There are all kinds of reasons why people deliberately antagonize another. One is to prove moral superiority. Another is just the opposite – if a person can get someone to attack them (verbally or otherwise) it reinforces their own low-esteem. They can think: “Of course they would attack me – I’m worth nothing more.” People who are very sensitive to criticism are always on the defensive. They are spoiling for a fight because that they feel that if they can get in first, they will have the upper hand in any argument that results. Someone who is angry might be looking for a fight just in order to release the tension that has built up inside them. If they have been put down or criticized by someone they might pick a fight with the next person they see in order to release the anger they feel or to restore their own sense of worth.

Others provoke fights in order to demonstrate their own strength in comparison to someone else. (I think for example of the shortest boy in my year at high school. He was forever egging on the taller boys so that he could engage them in battle and show that, even if he was small, he was at least as strong or as tough as they.) Similarly, someone with low self- confidence might try to prove themselves to their friends by seeming to take on someone else. Some of us may have been in the uncomfortable situation of having a complete stranger call out: “Hey, what are you looking at?” when we didn’t think we were looking at anything at all.

A rash response to a perceived threat or a desire to big-note oneself in front of one’s friends can have tragic results – especially if the person concerned is under the influence. So called ‘one punch’ attacks are usually brought on by someone consciously or unconsciously looking for a fight.

What, you might wonder, does any of this have to do with today’s readings?

If you look or listen carefully you will notice an apparent disconnect between what the people say of Jesus and his response to them. In verse 22 we are told that all “the people spoke well of Jesus and were amazed at the gracious words that came from his tongue.” Jesus’ response though is not one of quiet pleasure – just the opposite. He goes on the attack. He says: ““Doubtless you will quote to me this proverb, ‘Doctor, cure yourself!’ And you will say, ‘Do here also in your hometown the things that we have heard you did at Capernaum.’” “Truly I tell you, no prophet is accepted in the prophet’s hometown.”

What has caused this outburst from Jesus? Is he, as it appears, spoiling for a fight?

To solve the problem of Jesus’ harsh reaction we have to seek the help of social scientists .

The highest form of social currency in first century Mediterranean society was that of honour. Honour was something that was bestowed by birth and could only be increased by taking honour from another (by putting them to shame). One’s honour had to be protected at all costs.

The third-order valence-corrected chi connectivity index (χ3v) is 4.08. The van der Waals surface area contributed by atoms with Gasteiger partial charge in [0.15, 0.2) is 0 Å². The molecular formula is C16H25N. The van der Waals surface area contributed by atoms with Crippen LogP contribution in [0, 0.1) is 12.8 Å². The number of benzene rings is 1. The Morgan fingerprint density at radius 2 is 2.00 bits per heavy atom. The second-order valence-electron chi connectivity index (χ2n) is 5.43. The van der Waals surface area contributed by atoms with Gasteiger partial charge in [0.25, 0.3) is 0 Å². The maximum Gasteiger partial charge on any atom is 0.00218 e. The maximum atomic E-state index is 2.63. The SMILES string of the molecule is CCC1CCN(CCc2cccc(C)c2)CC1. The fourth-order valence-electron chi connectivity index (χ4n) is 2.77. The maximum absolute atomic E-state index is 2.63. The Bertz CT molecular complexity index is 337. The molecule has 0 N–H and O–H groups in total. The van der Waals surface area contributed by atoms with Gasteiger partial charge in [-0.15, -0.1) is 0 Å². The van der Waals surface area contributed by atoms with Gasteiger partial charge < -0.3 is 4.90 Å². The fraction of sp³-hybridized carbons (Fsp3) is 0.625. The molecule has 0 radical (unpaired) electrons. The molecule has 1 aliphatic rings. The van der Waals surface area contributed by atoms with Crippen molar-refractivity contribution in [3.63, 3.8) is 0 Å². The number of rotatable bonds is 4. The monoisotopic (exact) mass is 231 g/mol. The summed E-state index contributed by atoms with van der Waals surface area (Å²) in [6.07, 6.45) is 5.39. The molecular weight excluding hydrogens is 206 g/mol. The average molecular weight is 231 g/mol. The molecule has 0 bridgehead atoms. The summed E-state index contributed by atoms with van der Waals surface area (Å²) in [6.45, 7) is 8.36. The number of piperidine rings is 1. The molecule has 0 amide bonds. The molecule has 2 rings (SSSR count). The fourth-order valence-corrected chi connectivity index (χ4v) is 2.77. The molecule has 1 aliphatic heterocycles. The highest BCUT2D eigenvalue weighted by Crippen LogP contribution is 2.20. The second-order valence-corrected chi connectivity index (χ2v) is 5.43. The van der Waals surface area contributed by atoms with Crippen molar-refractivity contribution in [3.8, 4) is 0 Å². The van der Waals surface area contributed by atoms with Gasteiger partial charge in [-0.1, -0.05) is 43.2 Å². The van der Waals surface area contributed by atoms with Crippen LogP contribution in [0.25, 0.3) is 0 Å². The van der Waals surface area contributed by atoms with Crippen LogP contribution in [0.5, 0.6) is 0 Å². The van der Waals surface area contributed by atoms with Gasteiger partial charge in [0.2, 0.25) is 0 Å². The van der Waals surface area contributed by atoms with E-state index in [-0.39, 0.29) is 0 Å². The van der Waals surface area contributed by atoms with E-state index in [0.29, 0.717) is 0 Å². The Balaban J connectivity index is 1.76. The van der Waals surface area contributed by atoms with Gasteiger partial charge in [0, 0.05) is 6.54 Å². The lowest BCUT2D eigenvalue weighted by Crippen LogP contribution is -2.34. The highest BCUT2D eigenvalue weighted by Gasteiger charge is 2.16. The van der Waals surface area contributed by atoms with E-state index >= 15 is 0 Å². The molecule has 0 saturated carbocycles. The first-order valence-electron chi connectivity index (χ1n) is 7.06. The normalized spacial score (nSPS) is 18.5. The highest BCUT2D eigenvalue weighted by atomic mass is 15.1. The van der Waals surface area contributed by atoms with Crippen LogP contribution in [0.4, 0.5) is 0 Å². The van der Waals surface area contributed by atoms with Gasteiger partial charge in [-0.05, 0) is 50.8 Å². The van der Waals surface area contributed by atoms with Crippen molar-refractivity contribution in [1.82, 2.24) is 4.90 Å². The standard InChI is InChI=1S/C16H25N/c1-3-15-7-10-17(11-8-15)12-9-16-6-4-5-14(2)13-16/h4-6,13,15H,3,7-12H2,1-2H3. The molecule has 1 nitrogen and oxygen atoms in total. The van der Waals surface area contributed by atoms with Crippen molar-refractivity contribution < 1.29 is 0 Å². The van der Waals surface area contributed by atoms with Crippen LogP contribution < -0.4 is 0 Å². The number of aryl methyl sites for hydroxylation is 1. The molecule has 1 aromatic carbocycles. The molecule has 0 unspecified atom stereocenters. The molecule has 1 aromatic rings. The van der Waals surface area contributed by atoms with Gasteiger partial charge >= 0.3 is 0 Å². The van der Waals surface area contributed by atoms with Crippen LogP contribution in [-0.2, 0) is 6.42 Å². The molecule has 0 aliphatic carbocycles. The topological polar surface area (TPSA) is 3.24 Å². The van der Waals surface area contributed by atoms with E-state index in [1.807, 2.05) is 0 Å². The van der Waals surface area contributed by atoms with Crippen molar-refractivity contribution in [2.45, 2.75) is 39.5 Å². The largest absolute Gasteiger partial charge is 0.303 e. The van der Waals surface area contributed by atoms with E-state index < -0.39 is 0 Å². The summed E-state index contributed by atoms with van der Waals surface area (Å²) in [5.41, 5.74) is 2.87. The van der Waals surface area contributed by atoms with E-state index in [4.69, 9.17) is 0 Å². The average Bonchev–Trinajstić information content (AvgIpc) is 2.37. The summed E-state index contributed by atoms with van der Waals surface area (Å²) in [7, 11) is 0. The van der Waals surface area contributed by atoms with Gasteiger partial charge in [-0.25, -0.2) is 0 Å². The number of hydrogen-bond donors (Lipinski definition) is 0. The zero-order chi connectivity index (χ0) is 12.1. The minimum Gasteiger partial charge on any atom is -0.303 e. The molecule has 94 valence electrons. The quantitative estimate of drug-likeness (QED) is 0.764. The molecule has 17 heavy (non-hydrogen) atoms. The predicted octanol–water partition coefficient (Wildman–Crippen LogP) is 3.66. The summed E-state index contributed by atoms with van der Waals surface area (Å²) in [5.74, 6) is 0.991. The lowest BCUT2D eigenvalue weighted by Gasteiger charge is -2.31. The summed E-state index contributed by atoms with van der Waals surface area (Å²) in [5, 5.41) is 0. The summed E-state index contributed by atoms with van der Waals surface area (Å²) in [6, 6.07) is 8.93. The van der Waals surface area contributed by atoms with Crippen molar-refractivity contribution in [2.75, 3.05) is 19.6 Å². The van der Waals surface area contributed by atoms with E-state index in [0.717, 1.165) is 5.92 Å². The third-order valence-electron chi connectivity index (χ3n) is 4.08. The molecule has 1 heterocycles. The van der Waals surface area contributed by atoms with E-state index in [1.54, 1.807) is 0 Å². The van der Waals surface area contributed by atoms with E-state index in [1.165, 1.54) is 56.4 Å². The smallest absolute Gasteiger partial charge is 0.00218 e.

This appears to be the issue here. Jesus is not spoiling for a fight – but he senses that his listeners just might be and he tries to cut them off at the pass. You see, Jesus hears what we do not. He understands that the words of praise are qualified by a subtle attack: “Is this not Joseph’s son?” they ask – simple words that contain an underlying anxiety,

Jesus’ honour, his place in his community, was determined by that of his father, and by extension the community to which he belonged. The cultural norms of the time dictated that Jesus should follow in his father’s footsteps and that he should not seek to change his place in the world. No wonder Jesus’ self identification as a prophet causes great consternation in his home town. Jesus’ claim to more honour than that which is his due inevitably diminishes the honour that is available to his fellow villagers – an increase in his status leads to a reduction in theirs. In a world in which honour is a limited and precious resource this is in fact a matter of life and death.

Jesus’ apparently unwarranted aggression may in fact be evidence that Jesus wishes to avoid the fight that his listeners want to bring on. This view is reinforced by Jesus’ refusal to fight back when they attempt to drive him over a cliff. Indeed the remainder of the gospel will demonstrate most vividly that, rather than seek status honour for himself, Jesus does those things which bring him into disrepute. He mixes with outcasts and sinners and submits to the most shameful of deaths.

Here, at the start of his ministry, he refuses to give his listeners satisfaction. He will not contend with them for honour. In life and in death Jesus will show that the kingdom of God operates according to different standards and measures a person’s place in the world by different norms.

Jesus will not be drawn into the narrow confines of their way of thinking, he will not be controlled by the restrictive cultural norms of his day. He slips through the crowd who threaten him and goes on his way proclaiming the good news of a kingdom that is not governed by human limitations.